The politics of 1946…
Marmaduke, the third Earl Lundy tapped his wine glass lightly with his spoon and the room dutifully hushed.
“It now gives me great pleasure to introduce His Majesty’s Loyal Opposition Spokesman for Foreign Affairs, the Conservative Member of Parliament for Bath, Mr Alan Buxton, MP.”
The third Earl Lundy was very different from his late father. Although pleasant enough, he was a timid and shy man who, it was said was ruled with an iron fist by a harsh wife ‘from a family in trade’. He had trained as an architect specialising in church restoration and as a result was reliant on the income from his late father’s estate for a living. Isaac surmised that the family fortune was destined to last only for the proverbial ‘clog to clog in three generations’.
It was the first William Pitt Club dinner for two years and a poor shadow of previous ones; lounge suits instead of dinner jackets, poor food and indifferent wine. But everyone was there; Austwick, Groves, Sir Peter, Kohut, Bradshaw along with David Lloyd and Christopher Johnson, between whom Isaac was seated.
The Annual General Meeting of Bath Estates Limited had preceded the dinner, and was a dismal affair. The company had gone backwards over the last twelve months, mired in the bickering of local politicians amidst an acute shortage of building materials, and a lack of cash reserves. The dividend on the preference shares was passed – so yet again, nothing for Naomi’s £10,000. Worse, the company was even struggling to meet the half yearly dividend due on the outside investors debentures, because of rising interest rates and increased mortgage payments to the bank.
Marmaduke Lundy had taken the chair, but was clearly out of his depth. The mood had been sombre with the fear of loss starting to surface in some hostile questions. The atmosphere was clouded by dissatisfaction and Isaac wondered where the whole affair would end. Their guest, Alan Buxton, the Conservative Member of Parliament for Bath and Shadow Foreign Secretary, had started to talk.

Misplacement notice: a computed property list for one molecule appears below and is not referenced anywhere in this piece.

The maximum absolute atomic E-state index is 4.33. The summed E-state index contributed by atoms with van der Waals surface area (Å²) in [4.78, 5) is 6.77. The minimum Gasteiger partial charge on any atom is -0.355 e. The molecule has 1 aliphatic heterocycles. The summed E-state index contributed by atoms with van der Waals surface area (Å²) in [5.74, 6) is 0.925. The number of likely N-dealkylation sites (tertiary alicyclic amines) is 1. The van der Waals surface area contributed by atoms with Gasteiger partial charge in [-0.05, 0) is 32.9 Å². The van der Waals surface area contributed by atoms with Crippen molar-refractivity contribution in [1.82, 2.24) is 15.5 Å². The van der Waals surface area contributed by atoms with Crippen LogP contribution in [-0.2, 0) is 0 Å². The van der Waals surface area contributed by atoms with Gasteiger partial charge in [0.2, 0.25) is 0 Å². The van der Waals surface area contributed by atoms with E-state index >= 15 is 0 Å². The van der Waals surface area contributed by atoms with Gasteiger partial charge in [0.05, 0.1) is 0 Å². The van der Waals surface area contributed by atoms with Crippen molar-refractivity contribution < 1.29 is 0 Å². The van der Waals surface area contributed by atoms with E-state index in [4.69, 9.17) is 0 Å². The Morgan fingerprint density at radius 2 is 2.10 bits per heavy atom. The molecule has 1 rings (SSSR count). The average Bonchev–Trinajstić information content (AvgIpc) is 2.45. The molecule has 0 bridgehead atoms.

“And so, as 1946 draws to a close, the first eighteen months of a Labour Government have produced precious little but grief.”
He went on to summarise the austerity measures taken that his listeners were more than aware of. It was worse than it had been during the war, with the introduction of bread rationing a few months earlier, and other rations further reduced. The country was broke and waiting for Attlee to get his begging bowl out and crawl back to the Americans for more expensive loans. He also wondered at what price – more US military bases in the colonies? As for repayment, it would take generations before Britain could be free of the Yankee debt and become Great Britain once again.
Turning to the international scene, which was Buxton’s portfolio in the House, things were an absolute mess.
“Just to mention a few,” he paused before continuing in single staccato sentences, counting them out on his fingers and pausing between each:
“One, bread riots in Paris;
Two, civil war in China;
Three, famine in India;
Four, forced resignation of King Umberto II in Italy;
Five, King of Thailand assassinated;
Six, martial law in Vietnam, Ho Chi Min guerrilla campaign against the French;
Seven, riots in Bombay for independence;
Eight, violent demonstration in Cairo, demanding unification with Sudan; and last but not least,
Nine, Zionist bombings in Jerusalem.”
An extract from Chapter Seventeen of ‘Go Swift and Far’ – the first novel in The Chronicles of Bath